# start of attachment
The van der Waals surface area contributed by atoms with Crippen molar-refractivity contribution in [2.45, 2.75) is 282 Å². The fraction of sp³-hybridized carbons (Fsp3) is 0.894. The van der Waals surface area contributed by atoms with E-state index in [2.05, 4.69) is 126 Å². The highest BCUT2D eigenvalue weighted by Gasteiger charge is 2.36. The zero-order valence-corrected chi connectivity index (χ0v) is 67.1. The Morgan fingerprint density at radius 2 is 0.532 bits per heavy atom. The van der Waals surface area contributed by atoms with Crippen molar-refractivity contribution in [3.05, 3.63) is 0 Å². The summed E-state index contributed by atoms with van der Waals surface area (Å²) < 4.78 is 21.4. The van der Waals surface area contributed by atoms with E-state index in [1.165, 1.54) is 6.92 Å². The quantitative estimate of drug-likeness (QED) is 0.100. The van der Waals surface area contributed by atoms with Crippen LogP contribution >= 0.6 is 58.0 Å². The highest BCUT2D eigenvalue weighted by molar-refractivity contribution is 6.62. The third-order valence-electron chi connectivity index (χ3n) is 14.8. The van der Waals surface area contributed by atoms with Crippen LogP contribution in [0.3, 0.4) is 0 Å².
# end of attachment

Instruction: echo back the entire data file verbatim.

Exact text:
The van der Waals surface area contributed by atoms with Crippen molar-refractivity contribution in [2.45, 2.75) is 282 Å². The fraction of sp³-hybridized carbons (Fsp3) is 0.894. The van der Waals surface area contributed by atoms with E-state index in [2.05, 4.69) is 126 Å². The highest BCUT2D eigenvalue weighted by Gasteiger charge is 2.36. The zero-order valence-corrected chi connectivity index (χ0v) is 67.1. The Morgan fingerprint density at radius 2 is 0.532 bits per heavy atom. The van der Waals surface area contributed by atoms with Crippen molar-refractivity contribution in [3.05, 3.63) is 0 Å². The summed E-state index contributed by atoms with van der Waals surface area (Å²) < 4.78 is 21.4. The van der Waals surface area contributed by atoms with E-state index in [1.165, 1.54) is 6.92 Å². The quantitative estimate of drug-likeness (QED) is 0.100. The van der Waals surface area contributed by atoms with Crippen LogP contribution >= 0.6 is 58.0 Å². The highest BCUT2D eigenvalue weighted by molar-refractivity contribution is 6.62. The third-order valence-electron chi connectivity index (χ3n) is 14.8. The van der Waals surface area contributed by atoms with Crippen LogP contribution in [0.3, 0.4) is 0 Å².